On Tuesday, Democratic Gov. Jared Polis of Colorado signed SB23-183, a bill eliminating a 2005 law that had proven to be a telecom-driven obstacle to building municipal broadband. The bill does a couple of things but most importantly, it “enables Colorado’s local governments to provide, or partner to provide, broadband internet service without having to pass voter referendums.” While a few Republicans voted with Democratic lawmakers to pass this legislation, every single vote against it in the state’s Senate and House alike was cast by a Republican.
The 2005 law required that an election be held for every municipal telecommunications decision. This allowed big telecommunications companies to spend inordinate amounts of money to sway the vote against local broadband construction, giving them the power to keep smaller competitors out of the way and retain control over the entire consumer base by default. But in recent years, these intentional obstacles have become less effective as the need for affordable high-speed internet access grows and telecom companies have been unwilling to meet many American communities’ infrastructural needs.
The blue state of Colorado has been one of the leaders in fighting back against well-funded telecom lobbying efforts. Colorado Broadband Office Executive Director Brandy Reitter released a statement, saying: “Today, the state took a big step in establishing a competitive economy for generations to come. SB23-183 removes the biggest obstacle to achieving the Governor’s goal to connect 99% of Colorado households [to high-speed broadband] by the end of 2027.”
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The move by Colorado Democrats comes two years after the Democratic-led Washington state Legislature passed a bill eliminating limits on municipal broadband. At the time, as Arstechnica points out, the decision in Washington state came in tandem with House Republicans announcing their plans to overreach by limiting government-run broadband networks throughout the country.
The importance of the Biden administration’s Democratic American Rescue Plan in supporting states’ pursuit of high-speed internet access cannot be overstated. Inside of the plan are tens of billions in dollars for the express use of providing Americans with affordable internet access. As Arstechnica reports, a big part of that federal grant money will be divvied up by BEAD, the Broadband Equity, Access, and Deployment program; and states’ proposals now require disclosing whether they are willing to waive laws that restrict municipal broadband.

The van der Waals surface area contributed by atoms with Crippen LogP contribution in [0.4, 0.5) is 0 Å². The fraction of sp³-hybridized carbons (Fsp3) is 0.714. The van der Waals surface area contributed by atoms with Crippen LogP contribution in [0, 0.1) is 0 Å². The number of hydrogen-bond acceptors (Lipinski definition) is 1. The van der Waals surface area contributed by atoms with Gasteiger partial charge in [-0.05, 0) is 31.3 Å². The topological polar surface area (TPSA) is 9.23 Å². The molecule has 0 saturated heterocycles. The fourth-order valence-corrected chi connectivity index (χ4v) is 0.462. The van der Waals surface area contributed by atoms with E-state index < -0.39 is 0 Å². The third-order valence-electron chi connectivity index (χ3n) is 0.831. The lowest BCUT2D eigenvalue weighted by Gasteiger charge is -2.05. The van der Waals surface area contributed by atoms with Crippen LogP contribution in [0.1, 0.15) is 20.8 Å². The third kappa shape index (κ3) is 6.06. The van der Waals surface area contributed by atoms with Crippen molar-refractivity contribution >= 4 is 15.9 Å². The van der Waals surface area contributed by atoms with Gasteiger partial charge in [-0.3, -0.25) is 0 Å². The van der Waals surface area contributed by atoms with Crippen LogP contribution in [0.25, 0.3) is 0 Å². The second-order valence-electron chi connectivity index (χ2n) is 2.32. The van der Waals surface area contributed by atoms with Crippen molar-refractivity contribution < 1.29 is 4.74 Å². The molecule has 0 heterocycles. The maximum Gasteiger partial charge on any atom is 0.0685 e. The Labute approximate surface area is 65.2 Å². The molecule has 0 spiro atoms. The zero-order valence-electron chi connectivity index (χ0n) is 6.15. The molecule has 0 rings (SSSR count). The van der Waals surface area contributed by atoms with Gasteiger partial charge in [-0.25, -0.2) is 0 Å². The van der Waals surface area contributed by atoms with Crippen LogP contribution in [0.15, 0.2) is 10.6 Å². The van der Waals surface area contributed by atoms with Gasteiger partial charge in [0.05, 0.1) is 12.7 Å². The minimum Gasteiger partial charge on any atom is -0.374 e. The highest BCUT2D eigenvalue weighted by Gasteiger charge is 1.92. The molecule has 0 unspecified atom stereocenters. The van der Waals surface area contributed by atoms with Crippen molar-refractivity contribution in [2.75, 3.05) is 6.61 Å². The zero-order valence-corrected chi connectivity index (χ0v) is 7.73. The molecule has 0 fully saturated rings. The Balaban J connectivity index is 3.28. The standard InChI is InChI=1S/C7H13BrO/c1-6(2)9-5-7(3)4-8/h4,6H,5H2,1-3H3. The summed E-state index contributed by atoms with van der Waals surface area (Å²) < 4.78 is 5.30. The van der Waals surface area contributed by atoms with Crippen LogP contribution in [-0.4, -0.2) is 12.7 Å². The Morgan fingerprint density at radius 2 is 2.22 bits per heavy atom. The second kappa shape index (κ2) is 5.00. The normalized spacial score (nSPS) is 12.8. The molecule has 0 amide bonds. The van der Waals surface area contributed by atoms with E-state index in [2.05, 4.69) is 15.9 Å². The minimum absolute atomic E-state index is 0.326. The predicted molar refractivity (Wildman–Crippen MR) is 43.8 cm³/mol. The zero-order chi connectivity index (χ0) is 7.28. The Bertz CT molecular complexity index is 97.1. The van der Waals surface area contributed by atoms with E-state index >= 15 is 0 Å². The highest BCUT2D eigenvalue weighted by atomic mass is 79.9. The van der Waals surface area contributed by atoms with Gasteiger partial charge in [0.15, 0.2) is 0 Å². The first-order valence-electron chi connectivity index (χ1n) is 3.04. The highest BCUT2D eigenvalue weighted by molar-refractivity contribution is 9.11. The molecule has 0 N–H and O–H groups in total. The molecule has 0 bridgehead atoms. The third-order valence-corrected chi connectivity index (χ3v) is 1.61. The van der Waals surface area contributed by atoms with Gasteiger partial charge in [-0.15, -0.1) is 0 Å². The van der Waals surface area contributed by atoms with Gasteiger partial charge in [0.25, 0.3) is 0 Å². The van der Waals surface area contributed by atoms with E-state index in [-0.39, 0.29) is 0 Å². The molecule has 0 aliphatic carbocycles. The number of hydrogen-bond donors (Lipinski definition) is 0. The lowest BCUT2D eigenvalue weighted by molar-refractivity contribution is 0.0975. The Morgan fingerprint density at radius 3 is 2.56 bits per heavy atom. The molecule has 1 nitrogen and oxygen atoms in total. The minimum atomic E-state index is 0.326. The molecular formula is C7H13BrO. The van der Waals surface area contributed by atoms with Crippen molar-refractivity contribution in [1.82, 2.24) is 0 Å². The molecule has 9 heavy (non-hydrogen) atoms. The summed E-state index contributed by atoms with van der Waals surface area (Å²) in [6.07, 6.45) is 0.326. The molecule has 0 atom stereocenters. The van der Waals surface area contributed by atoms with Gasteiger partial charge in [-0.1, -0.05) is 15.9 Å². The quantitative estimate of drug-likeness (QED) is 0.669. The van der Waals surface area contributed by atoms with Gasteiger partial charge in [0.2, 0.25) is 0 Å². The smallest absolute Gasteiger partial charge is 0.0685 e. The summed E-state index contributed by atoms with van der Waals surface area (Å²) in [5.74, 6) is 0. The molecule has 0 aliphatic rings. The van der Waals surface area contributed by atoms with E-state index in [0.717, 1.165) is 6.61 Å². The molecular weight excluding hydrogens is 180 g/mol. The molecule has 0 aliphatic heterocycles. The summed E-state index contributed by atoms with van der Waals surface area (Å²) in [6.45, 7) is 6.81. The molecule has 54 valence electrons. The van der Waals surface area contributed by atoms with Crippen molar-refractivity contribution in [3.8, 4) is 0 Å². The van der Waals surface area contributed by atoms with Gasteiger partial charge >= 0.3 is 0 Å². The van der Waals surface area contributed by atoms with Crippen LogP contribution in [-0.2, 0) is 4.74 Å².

Colorado is not the only state working to free itself from the chokehold of big telecom. For almost a decade now, even red states have found that when Republicans and telecom companies try to hamper local broadband infrastructure builds, voters are not having it. As with most of the Republican Party’s unpopular policy ideas, GOP officials remain steadfast in their willingness to propose unpopular bills that would restrict affordable communications services for Americans.
Watchdog group BroadbandNow reports that there are “currently 16 states in total that have restrictive legislation against municipal broadband networks in the U.S.” However, the tides are changing and the promise of federal funds to help build much needed infrastructure is a big boon. The past couple of years saw Maine and New York* make moves to loosen restrictions and promote municipal broadband build-outs.
And while it is not essential that states with municipal broadband restrictions loosen those in order to get some of the federal grant money, conservatives will be hard-pressed to explain how and why they need federal funds if they are proposing that private businesses will do the job instead. More importantly, the logistics of choosing to argue with the BEAD program will likely lead to delays in procuring funds. That doesn’t help local conservative politicians hoping to pretend they’re working for their constituents. “Fiscally conservative” Republicans love nothing more than to take credit for federal money they voted against, especially when it helps to do something positive for the people they represent.
*Some of New York City’s municipal build-outs have recently been hampered by new Mayor Eric Adams, but this doesn’t reverse the general course of it in NYC.
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Can we have fairer, more representative elections in the U.S.? Absolutely, says Deb Otis on this week's episode of "The Downballot." Otis, the director of research at FairVote, tells us about her organization's efforts to advocate for two major reforms—ranked-choice voting and proportional representation—and the prospects for both. RCV, which is growing in popularity, not only helps ensure candidates win with majorities but can lower the temperature by encouraging cross-endorsements. PR, meanwhile, would give voters a stronger voice, especially when they're a minority in a dark red or dark blue area.